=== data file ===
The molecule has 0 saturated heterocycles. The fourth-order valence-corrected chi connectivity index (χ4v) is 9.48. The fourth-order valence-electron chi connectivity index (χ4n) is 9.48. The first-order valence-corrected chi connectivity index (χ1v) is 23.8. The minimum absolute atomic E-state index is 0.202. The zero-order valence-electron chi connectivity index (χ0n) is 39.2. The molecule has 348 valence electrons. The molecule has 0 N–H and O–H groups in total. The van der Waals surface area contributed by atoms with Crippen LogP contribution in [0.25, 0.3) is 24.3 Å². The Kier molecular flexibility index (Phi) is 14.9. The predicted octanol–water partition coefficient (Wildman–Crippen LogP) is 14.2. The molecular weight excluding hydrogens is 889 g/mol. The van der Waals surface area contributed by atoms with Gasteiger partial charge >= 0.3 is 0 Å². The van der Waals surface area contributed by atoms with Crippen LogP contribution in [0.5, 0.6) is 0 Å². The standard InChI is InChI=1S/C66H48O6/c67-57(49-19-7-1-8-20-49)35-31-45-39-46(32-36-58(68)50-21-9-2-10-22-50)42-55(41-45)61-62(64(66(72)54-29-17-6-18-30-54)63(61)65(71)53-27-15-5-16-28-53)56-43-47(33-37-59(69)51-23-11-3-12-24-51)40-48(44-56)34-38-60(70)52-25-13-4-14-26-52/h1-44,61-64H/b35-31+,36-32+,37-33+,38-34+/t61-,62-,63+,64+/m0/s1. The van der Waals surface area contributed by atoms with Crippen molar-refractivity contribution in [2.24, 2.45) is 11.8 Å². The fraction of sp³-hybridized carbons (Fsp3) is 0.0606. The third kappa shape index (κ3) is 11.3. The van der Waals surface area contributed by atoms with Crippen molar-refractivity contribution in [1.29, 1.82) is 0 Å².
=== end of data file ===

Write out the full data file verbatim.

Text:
The molecule has 0 saturated heterocycles. The fourth-order valence-corrected chi connectivity index (χ4v) is 9.48. The fourth-order valence-electron chi connectivity index (χ4n) is 9.48. The first-order valence-corrected chi connectivity index (χ1v) is 23.8. The minimum absolute atomic E-state index is 0.202. The zero-order valence-electron chi connectivity index (χ0n) is 39.2. The molecule has 348 valence electrons. The molecule has 0 N–H and O–H groups in total. The van der Waals surface area contributed by atoms with Crippen LogP contribution in [0.25, 0.3) is 24.3 Å². The Kier molecular flexibility index (Phi) is 14.9. The predicted octanol–water partition coefficient (Wildman–Crippen LogP) is 14.2. The molecular weight excluding hydrogens is 889 g/mol. The van der Waals surface area contributed by atoms with Gasteiger partial charge >= 0.3 is 0 Å². The van der Waals surface area contributed by atoms with Crippen LogP contribution in [0.5, 0.6) is 0 Å². The standard InChI is InChI=1S/C66H48O6/c67-57(49-19-7-1-8-20-49)35-31-45-39-46(32-36-58(68)50-21-9-2-10-22-50)42-55(41-45)61-62(64(66(72)54-29-17-6-18-30-54)63(61)65(71)53-27-15-5-16-28-53)56-43-47(33-37-59(69)51-23-11-3-12-24-51)40-48(44-56)34-38-60(70)52-25-13-4-14-26-52/h1-44,61-64H/b35-31+,36-32+,37-33+,38-34+/t61-,62-,63+,64+/m0/s1. The van der Waals surface area contributed by atoms with Crippen molar-refractivity contribution in [2.24, 2.45) is 11.8 Å². The fraction of sp³-hybridized carbons (Fsp3) is 0.0606. The third kappa shape index (κ3) is 11.3. The van der Waals surface area contributed by atoms with Crippen molar-refractivity contribution in [1.29, 1.82) is 0 Å².